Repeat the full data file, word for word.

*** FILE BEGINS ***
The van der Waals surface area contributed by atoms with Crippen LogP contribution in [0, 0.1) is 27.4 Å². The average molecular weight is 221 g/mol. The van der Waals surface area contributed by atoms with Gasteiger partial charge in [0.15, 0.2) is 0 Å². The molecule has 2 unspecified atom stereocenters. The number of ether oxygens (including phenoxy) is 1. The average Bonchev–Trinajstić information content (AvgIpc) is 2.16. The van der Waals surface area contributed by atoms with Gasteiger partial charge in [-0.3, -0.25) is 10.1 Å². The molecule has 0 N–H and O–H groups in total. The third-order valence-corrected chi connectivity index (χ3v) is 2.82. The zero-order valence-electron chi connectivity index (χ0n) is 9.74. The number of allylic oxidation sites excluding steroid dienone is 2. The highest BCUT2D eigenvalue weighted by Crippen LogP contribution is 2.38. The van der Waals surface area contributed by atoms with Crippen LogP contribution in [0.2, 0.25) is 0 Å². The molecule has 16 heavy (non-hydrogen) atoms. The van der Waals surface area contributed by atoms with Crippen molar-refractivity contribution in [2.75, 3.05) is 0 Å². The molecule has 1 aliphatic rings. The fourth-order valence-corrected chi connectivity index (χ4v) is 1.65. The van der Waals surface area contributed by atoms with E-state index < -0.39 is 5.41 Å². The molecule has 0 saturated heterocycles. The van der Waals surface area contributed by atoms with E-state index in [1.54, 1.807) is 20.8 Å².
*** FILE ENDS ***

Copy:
The van der Waals surface area contributed by atoms with Crippen LogP contribution in [0, 0.1) is 27.4 Å². The average molecular weight is 221 g/mol. The van der Waals surface area contributed by atoms with Gasteiger partial charge in [0.15, 0.2) is 0 Å². The molecule has 2 unspecified atom stereocenters. The number of ether oxygens (including phenoxy) is 1. The average Bonchev–Trinajstić information content (AvgIpc) is 2.16. The van der Waals surface area contributed by atoms with Gasteiger partial charge in [-0.3, -0.25) is 10.1 Å². The molecule has 0 N–H and O–H groups in total. The third-order valence-corrected chi connectivity index (χ3v) is 2.82. The zero-order valence-electron chi connectivity index (χ0n) is 9.74. The number of allylic oxidation sites excluding steroid dienone is 2. The highest BCUT2D eigenvalue weighted by Crippen LogP contribution is 2.38. The van der Waals surface area contributed by atoms with Crippen LogP contribution in [0.2, 0.25) is 0 Å². The molecule has 16 heavy (non-hydrogen) atoms. The van der Waals surface area contributed by atoms with Crippen molar-refractivity contribution in [2.75, 3.05) is 0 Å². The molecule has 1 aliphatic rings. The fourth-order valence-corrected chi connectivity index (χ4v) is 1.65. The van der Waals surface area contributed by atoms with E-state index < -0.39 is 5.41 Å². The molecule has 0 saturated heterocycles. The van der Waals surface area contributed by atoms with E-state index in [1.54, 1.807) is 20.8 Å².